Gov. Dave Heineman says it is hard to determine how the drought will impact the state economy.
Heineman says he has heard more positive than negative when talking with farmers.
“Yields are a little higher than people anticipated. We were fortunate that we are the most irrigated state in America, so that has helped. Corp insurance is going to help,” Heineman says. “The biggest challenge, I think, is in the livestock area where input costs are up, because of the high price of corn and soybeans.”
The USDA has cut its corn production estimate, again. The USDA’s October 1st estimate has been revised downward to 10.7 billion bushels, 21 million below the September number. The soybean crop is projected to total 2.8 billion bushels, which would reflect a soybean crop 196 million bushels below last year.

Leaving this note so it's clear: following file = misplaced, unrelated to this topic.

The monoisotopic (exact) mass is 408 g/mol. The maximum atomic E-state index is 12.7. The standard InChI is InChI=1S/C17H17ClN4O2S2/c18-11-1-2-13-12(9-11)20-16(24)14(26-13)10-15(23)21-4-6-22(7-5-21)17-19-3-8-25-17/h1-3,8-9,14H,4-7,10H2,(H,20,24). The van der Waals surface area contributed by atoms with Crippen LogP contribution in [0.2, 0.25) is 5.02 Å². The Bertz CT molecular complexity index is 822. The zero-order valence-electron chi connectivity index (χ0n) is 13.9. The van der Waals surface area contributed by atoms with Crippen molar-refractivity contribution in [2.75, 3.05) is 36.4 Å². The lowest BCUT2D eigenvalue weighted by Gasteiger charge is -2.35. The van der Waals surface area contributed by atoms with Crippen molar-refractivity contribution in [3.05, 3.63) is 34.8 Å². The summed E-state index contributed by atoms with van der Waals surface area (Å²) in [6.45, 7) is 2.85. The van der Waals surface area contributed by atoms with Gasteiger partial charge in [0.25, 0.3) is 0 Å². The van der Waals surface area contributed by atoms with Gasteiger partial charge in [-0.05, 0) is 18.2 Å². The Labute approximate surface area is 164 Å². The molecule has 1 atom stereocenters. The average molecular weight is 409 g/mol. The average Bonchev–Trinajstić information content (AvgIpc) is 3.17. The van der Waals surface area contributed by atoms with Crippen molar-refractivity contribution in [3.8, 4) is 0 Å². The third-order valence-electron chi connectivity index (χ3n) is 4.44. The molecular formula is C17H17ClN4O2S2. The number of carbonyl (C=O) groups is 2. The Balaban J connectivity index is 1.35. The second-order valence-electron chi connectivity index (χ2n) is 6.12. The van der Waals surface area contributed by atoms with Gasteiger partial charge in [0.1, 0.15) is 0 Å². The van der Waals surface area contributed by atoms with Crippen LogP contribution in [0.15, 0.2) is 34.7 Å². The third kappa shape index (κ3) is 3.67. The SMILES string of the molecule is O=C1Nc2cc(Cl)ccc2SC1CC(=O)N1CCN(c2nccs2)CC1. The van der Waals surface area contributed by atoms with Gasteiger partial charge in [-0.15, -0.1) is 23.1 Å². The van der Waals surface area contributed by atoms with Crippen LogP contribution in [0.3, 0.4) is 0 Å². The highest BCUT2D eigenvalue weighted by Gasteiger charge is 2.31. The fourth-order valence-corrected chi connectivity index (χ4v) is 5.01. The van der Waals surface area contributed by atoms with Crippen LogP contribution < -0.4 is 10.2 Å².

The USDA projects the Nebraska corn crop to be 1.2999 billion bushels, well below the 1.536 billion bushels harvested last year. The Nebraska soybean crop is expected to be 202.95 million bushels, compared to 261.36 million in 2011.
Heineman says farmers remain upbeat, despite the hot, dry summer.
“I will say anecdotally and talking to farmers and ranchers all across the state like I have been doing, it’s a positive attitude out there,” according to Heineman. “They prepared. They always assume there are going to be one in four or five or six years where they’ll have a drought and I think they have adjusted admirably in that regard.”
The governor says the big worry is whether the drought extends beyond this year.
“If it goes into next year and we have a drought there’s no doubt in my mind we’re going to have tension, as I’ve said, for water resources among agriculture and cities,” Heineman states. “That’s why we hope there’s a lot of snow this winter. We could still use additional moisture even as this late stage. But, it’s next year’s concern and the year after that I think is the greater issue relative to the drought.”
AUDIO: Gov. Heineman discusses the impact of the drought on the state economy. [1:35]